Elemental Impurities for Safe Veterinary Medicinal Products, one year after the due date

by Leonardo Giraudo, Pharmacovigilance Compliance Expert @PQE Group

In 2024 One year after the due date, Elemental Impurities risk assessment are still a problem for Veterinary Marketing Authorization Holders and Manufacturers.

It is known that elemental impurities (EI) do not provide any therapeutic benefit to the animals, their levels in the drug product should be controlled within acceptable limits in order to guarantee the animal safety and the consumer safety, taking food of animal origin (meat, eggs, milk, cheese..). 

Based on their likelihood of occurrence in the drug products and their toxicity, the elements have been classified in 3 classes in ICH Q3D. Based on the main route of administration the table 5.1 of ICH Q3D define the elemental impurities, divided in the 3 classes, that are acceptable in Veterinary Medicinal Products. The most important elemental impurities to consider are those listed in ICH Q3D: Cd, Pb, As, Hg, Co, V, Ni, Tl, Au, Pd, Ir, Os, Rh, Ru, Se, Ag, Pt, Li, Sb, Ba, Mo, Cu, Sn, Cr. 

The Permitted Daily Exposure, that gives, based on the toxicity data, the maximum permitted quantity of each element that may be contained in the maximum daily intake of a medicinal product, needs to be converted into a maximum concentration of impurities in the VMPs, following the approach proposed in the guidance. If potential elemental impurities are identified, specific test needs to be conducted to quantify them and determine if they respect or not the maximum acceptable limits. Levels of elemental impurities higher than the established PDE may be justified in certain circumstances, for example with reference to the route of administration, target species, weight of the target species, dose and duration of treatment. In certain circumstances, a toxicological evaluation may be required. Such higher levels are subject to authority approval. 



Risk Assessment _Market news sito

Elemental impurities risk assessment can be a challenge for pharmaceutical companies. 

As described in the next paragraph elemental impurities risk assessment is mandatory, since January 2023, for the most of the VMP on the market. 

These risk assessment can be challenging for pharmaceutical companies for different reasons, for example: 

  • Old dossier with leak of information; 
  • Problem on obtaining information from supplier of API and excipients;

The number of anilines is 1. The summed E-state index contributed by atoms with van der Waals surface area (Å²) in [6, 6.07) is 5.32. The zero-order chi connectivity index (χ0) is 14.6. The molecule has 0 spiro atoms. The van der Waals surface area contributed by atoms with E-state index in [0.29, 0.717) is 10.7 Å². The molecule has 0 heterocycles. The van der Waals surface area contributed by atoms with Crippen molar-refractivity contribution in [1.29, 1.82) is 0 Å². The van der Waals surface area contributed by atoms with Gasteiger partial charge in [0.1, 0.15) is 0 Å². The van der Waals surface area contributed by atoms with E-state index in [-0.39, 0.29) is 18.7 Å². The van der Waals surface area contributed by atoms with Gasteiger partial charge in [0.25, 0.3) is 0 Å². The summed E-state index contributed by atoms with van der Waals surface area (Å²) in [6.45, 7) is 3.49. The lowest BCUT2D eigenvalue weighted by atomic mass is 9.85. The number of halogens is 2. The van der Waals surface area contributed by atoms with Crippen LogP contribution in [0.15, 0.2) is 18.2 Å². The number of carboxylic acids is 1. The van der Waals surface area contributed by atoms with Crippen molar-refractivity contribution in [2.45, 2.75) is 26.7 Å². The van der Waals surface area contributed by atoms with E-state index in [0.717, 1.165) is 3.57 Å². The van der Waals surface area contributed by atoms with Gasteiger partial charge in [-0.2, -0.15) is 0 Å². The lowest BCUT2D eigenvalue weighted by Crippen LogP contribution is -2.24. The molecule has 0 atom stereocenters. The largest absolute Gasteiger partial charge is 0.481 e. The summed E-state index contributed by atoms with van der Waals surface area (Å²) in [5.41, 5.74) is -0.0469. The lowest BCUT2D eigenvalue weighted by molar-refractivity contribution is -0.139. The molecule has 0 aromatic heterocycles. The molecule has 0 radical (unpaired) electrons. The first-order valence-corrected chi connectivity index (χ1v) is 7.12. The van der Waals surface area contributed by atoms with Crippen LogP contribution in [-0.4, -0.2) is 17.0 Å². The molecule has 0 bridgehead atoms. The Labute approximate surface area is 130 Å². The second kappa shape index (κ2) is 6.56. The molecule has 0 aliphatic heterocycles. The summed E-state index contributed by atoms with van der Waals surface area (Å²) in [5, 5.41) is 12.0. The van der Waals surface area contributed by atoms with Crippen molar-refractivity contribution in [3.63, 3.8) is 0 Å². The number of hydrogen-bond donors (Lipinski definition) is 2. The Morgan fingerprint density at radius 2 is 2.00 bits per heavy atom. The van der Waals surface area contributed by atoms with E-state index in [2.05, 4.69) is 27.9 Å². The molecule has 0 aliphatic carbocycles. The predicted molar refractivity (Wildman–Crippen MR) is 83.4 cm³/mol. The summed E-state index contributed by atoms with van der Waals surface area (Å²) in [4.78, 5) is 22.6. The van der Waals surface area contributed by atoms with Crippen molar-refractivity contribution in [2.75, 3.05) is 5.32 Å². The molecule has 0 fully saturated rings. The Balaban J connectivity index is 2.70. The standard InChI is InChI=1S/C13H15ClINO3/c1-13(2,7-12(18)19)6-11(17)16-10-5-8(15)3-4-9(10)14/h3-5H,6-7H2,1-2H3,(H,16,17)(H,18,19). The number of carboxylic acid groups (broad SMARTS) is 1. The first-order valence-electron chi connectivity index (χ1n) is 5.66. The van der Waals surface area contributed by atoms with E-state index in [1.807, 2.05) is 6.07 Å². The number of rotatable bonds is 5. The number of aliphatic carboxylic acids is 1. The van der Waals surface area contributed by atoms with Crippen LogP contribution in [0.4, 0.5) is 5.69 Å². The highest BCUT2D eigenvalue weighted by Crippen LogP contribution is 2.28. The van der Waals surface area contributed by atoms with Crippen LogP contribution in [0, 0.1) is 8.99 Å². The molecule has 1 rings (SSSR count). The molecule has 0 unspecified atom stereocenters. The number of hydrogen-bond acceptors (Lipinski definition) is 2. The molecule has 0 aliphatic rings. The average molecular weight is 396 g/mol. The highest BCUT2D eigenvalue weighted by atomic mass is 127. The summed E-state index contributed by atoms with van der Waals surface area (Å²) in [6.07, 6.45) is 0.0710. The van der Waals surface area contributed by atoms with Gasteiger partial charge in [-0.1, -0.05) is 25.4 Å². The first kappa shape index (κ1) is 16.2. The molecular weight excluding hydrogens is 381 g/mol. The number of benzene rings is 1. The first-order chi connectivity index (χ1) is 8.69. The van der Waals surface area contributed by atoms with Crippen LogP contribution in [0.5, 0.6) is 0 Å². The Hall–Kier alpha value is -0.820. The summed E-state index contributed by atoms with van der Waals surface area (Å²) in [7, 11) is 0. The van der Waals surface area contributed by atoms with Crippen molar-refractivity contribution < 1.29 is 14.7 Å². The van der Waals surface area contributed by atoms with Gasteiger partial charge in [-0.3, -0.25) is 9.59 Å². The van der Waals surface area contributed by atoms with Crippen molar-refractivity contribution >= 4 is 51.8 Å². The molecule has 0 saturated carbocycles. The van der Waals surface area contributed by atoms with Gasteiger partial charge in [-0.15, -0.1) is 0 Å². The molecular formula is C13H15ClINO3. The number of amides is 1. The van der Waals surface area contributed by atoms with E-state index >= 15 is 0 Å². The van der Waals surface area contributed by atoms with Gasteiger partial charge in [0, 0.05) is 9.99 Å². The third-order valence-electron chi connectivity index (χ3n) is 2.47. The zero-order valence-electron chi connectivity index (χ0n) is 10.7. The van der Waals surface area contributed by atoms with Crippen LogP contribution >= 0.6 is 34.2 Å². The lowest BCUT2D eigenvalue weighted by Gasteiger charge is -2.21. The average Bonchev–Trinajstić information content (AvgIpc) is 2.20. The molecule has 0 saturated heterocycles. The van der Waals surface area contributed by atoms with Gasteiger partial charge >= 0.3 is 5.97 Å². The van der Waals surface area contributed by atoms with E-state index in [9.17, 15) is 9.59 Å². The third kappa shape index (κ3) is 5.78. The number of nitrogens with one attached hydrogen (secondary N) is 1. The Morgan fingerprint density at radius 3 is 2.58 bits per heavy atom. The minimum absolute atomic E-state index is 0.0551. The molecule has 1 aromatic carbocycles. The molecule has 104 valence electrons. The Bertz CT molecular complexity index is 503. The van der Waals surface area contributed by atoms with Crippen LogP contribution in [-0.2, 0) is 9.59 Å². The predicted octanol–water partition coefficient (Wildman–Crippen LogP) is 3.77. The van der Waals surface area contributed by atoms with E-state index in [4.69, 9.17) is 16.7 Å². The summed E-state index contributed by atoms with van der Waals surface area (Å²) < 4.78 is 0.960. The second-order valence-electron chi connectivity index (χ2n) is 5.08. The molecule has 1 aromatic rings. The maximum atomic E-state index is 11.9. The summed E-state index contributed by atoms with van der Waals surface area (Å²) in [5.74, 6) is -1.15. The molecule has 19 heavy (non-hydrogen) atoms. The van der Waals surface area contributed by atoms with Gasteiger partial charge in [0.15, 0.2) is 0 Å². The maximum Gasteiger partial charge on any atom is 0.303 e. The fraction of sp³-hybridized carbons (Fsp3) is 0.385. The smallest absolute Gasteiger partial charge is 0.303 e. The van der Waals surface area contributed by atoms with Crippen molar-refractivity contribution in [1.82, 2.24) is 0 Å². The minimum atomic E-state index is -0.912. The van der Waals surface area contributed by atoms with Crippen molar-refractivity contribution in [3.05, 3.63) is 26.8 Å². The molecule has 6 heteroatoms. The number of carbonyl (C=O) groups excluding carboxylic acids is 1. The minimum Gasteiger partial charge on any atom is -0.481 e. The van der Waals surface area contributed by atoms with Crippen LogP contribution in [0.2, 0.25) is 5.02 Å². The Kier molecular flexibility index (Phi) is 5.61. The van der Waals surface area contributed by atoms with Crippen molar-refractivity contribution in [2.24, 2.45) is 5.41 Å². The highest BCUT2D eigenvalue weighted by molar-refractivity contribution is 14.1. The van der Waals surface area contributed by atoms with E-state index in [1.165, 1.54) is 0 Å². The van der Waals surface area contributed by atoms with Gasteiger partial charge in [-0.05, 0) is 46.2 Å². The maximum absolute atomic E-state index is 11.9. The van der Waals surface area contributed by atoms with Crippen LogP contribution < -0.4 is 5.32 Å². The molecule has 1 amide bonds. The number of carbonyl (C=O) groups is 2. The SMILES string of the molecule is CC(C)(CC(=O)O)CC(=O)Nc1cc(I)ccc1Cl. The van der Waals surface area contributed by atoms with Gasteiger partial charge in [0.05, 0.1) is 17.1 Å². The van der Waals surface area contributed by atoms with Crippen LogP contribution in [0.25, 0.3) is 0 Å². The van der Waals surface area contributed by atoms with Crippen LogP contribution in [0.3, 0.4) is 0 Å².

• Problem on obtaining information from supplier of container closure systems; 
  • Problem on obtaining information on manufacturing equipment; 
  • No experience inside the companies in Chemistry and Pharmaceutical Technologies. 

For all the problems cited above, and others more specific, some companies are still conducting their risk assessment without being able to identify any potential elemental impurity. In all that case, it is important for the companies to act to guarantee the safety of its products and be compliant with the regulatory requirement.  

The updated European Pharmacopoeia General Monograph 2619 is being used in January 2023 as a base for new regulations regarding the control of elemental impurities. 

The European Medicines Agency (EMA) has revised the European Pharmacopoeia General Monograph 2619, which is an accepted standard for risk management in regards to the levels of elemental impurities. Since it came into effect in January 2018, manufacturers of products outside of the General Chapter 5.20 and in ICH Q3D, such as veterinary medicinal products, have not elaborated on the scientific principles on which risk assessment/risk management should be based.   


Mandatory Risk Assessment  

As a result, a decision tree has been created by the Committee for Veterinary Medicinal Products (CVMP) with the goal of allowing regulators to conduct a full risk assessment by January 2023, demonstrating compliance with European Pharmacopeia General Monograph 2619 as seen below.  

For Marketing Authorization Applications is requested a full risk assessment demonstrating the compliance with European Pharmacopeia General Monograph 2619. For the existing Marketing Authorizations with or without intentionally added elemental impurities the risk assessment should have been done within January 2022 and January 2023. 

For companies that are marketing authorization holder and not manufacturer performing a risk assessment is a challenge, as the know-how of the part 2 of their product dossier is managed by third parties.